• Personality changes
  • Nausea and vomiting
  • Poor balance and trouble walking

Gliomas

Gliomas grow in glial cells, which surround and support nerve cells in your brain and spinal cord.

These tumors affect both children and adults. But they're more common in adults. Men are slightly more likely to get a glioma than women.

People with inherited diseases like NF1 or tuberous sclerosis are more likely to get them.

Gliomas come in different grades based on how much (or how little) they look like normal cells and how rapidly they grow:

  • Grade 1: These cells look almost normal. They grow very slowly.
  • Grade 2: A bit of abnormality sets in. They can return after treatment as a higher grade.
  • Grade 3: The cells reproduce quickly and are more aggressive than the first two grades.
  • Grade 4: These cells look nothing like normal cells. They're very aggressive and grow very quickly.

Continued

How Doctors Diagnose These Tumors

Your doctor will ask whether you've had brain tumor symptoms like seizures, headaches, or nausea. You may need one or more of these tests:

  • CT, or computed tomography. A powerful X-ray makes detailed pictures of your brain.
  • MRI , or magnetic resonance imaging. Powerful magnets and radio waves make pictures of your brain.
  • Biopsy . This test removes a small amount of cells from the tumor. Your sample is checked under a microscope to see if it has cancer cells.
  • Lumbar puncture (also known as a spinal tap). This may be done to check for abnormal cells in the spinal fluid.
  • Blood and urine tests. You may have these to look for hormones and other substances that tumors release in your body. Your doctor could use these to check how well your organs are working, too.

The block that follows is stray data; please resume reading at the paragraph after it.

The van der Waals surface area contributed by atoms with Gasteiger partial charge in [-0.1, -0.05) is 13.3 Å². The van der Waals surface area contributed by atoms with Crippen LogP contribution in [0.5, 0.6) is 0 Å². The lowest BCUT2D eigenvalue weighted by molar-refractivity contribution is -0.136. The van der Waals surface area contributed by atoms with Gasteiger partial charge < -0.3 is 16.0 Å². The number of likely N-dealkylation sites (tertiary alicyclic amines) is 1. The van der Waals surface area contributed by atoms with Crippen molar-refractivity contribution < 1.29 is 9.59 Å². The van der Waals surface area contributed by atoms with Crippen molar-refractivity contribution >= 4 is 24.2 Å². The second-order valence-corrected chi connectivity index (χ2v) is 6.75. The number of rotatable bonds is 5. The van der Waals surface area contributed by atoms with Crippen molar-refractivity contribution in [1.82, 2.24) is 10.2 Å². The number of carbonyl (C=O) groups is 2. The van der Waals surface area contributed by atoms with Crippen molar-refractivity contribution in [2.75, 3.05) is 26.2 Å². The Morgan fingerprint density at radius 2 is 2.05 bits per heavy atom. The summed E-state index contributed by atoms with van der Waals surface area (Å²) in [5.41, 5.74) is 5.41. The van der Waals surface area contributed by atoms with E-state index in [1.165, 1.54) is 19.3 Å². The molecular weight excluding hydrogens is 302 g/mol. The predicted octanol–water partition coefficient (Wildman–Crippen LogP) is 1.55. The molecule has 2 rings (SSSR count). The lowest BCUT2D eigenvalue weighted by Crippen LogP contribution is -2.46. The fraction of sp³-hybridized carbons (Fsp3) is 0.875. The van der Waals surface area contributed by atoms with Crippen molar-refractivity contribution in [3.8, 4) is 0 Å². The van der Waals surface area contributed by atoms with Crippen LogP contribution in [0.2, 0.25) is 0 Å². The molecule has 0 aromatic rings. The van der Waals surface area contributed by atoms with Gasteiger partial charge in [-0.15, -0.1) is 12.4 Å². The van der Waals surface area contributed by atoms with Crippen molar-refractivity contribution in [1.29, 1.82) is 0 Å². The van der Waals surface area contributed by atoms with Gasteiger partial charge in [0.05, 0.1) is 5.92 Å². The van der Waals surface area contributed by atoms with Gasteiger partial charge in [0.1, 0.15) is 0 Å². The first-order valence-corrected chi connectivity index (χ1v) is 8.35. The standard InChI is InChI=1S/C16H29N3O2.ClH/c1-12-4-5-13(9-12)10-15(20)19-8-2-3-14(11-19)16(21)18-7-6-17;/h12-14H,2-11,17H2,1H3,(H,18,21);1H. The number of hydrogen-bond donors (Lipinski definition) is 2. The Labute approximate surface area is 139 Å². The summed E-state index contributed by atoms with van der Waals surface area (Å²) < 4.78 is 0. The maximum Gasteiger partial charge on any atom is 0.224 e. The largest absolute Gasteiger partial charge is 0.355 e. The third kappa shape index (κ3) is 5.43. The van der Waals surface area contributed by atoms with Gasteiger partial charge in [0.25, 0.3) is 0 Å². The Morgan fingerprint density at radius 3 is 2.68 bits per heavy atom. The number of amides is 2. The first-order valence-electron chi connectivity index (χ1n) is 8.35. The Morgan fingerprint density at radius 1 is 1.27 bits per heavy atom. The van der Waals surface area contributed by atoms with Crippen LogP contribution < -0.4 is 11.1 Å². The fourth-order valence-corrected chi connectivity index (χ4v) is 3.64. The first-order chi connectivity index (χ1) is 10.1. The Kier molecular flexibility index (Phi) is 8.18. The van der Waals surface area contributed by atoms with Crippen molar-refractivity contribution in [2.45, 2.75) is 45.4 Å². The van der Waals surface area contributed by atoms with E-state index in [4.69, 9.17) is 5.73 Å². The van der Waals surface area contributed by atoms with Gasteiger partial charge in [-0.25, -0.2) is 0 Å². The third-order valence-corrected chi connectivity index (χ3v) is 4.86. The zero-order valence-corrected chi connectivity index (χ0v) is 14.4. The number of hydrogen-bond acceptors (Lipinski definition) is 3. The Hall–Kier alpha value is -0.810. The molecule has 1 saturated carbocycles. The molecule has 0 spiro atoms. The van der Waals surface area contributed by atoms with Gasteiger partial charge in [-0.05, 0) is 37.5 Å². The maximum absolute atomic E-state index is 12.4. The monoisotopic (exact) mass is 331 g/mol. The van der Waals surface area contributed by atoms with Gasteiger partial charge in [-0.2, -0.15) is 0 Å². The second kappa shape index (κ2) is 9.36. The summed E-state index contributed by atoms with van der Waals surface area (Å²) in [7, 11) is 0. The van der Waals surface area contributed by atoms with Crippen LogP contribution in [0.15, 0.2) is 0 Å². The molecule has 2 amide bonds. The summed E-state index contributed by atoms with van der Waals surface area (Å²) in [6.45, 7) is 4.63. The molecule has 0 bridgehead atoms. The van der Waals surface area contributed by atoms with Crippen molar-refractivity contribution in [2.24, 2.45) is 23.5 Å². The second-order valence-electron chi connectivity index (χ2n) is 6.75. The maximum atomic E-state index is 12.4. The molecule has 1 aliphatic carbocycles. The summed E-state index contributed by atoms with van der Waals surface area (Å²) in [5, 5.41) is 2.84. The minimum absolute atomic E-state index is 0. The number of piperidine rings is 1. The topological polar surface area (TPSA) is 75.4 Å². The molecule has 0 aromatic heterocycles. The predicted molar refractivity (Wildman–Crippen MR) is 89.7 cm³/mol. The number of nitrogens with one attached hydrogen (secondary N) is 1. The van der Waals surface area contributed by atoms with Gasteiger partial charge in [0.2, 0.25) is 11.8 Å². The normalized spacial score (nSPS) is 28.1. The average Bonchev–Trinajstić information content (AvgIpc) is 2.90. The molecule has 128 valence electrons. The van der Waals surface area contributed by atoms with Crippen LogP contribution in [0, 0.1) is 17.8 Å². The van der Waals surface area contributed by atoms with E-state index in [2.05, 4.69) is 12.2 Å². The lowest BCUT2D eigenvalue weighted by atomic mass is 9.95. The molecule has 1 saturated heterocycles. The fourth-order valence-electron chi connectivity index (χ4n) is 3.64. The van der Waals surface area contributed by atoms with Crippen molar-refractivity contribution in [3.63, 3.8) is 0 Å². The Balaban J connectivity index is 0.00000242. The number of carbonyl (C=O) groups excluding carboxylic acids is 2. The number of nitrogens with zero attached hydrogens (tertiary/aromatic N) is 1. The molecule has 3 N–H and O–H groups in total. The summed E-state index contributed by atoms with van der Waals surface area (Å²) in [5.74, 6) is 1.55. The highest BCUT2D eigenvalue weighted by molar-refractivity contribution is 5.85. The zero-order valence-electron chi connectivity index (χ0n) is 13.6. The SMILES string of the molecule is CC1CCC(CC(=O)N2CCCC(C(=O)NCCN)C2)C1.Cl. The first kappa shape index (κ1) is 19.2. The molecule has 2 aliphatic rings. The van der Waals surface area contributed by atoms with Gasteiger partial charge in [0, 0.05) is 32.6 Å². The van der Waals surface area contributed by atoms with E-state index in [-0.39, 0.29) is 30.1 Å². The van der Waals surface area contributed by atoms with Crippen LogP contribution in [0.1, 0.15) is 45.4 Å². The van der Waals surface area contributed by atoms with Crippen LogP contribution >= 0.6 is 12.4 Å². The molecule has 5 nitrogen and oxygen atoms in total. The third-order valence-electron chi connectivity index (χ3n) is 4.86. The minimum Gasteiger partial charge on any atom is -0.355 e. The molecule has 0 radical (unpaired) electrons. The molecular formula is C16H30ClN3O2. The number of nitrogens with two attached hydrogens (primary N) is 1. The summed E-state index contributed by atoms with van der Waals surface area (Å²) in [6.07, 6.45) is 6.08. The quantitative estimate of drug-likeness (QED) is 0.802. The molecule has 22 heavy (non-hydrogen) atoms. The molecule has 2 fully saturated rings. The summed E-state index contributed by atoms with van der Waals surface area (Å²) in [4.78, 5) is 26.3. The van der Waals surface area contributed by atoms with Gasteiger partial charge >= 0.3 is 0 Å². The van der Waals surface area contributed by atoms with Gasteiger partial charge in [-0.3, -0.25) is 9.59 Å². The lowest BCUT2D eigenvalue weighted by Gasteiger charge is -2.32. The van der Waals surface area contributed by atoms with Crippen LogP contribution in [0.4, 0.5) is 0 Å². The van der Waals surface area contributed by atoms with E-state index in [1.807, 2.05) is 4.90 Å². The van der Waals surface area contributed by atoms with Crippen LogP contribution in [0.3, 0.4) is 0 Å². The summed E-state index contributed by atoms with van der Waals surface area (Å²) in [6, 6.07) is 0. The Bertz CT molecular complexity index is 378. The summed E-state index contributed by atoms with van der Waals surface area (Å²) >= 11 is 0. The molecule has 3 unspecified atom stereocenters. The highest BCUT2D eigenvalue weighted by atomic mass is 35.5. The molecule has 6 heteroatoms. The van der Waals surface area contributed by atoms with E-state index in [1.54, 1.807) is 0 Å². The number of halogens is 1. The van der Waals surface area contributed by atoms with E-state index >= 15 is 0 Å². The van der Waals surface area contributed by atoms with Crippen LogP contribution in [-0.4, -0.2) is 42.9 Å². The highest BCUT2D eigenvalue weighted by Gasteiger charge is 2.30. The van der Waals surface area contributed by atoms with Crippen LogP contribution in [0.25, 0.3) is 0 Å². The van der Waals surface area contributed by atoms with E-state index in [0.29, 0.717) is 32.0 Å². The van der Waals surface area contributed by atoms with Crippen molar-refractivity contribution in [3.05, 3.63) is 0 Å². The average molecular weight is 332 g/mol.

How They're Treated

Small tumors may not need treatment. Your doctor will check you regularly with CT or MRI scans to see if the tumor grows.

Bigger tumors are removed with surgery. Your surgeon will try to take out as much of the tumor as possible.

Radiation is another treatment. It uses high-energy X-rays to shrink tumors. Doctors use radiation on tumors when they:

  • Can't be fully removed with surgery
  • Come back after surgery

A type of radiation treatment called stereotactic radiosurgery is an option for some brain tumors. It aims high doses of radiation directly at your tumor to avoid harming nearby tissues.

Your doctor will discuss all of your treatment options with you and help you decide on a plan that’s best for you.

WebMD Medical Reference Reviewed by Michael W. Smith, MD on September 04, 2020

Sources

SOURCES:

American Association of Neurological Surgeons: "Meningiomas."

American Brain Tumor Association: "Craniopharyngioma," "Meningioma," "Schwannoma."

American Cancer Society: “Brain and Spinal Cord Tumors in Adults,” “Pituitary Tumors.”

Cancer Research UK: "Schwannoma," "Treatment for Craniopharyngioma."

Cleveland Clinic: "Pituitary Adenoma."

Columbia Neurosurgery: "Causes and Risk Factors of Gliomas."

Johns Hopkins Medicine: "Gliomas," "Meningioma Treatment," "Pituitary Tumors."

National Health Service: "Benign brain tumour (non-cancerous)."

National Comprehensive Cancer Network: "NCCN Guidelines for Patients: Brain Cancer -- Gliomas."

The Spine Hospital at the Neurological Institute of New York: "Hemangioblastoma."

UCLA Health: "Craniopharyngioma," "Hemangioblastomas," "Pituitary Adenomas."

American Society of Clinical Oncology: "Craniopharyngioma -- Childhood: Treatment Options."

National Cancer Institute: "Childhood Craniopharyngioma Treatment (PDQ) -- Patient Version."

Penn Medicine: "All About Craniopharyngioma."

St. Jude Children's Research Hospital: "Craniopharyngioma."

© 2020 WebMD, LLC. All rights reserved.

Pagination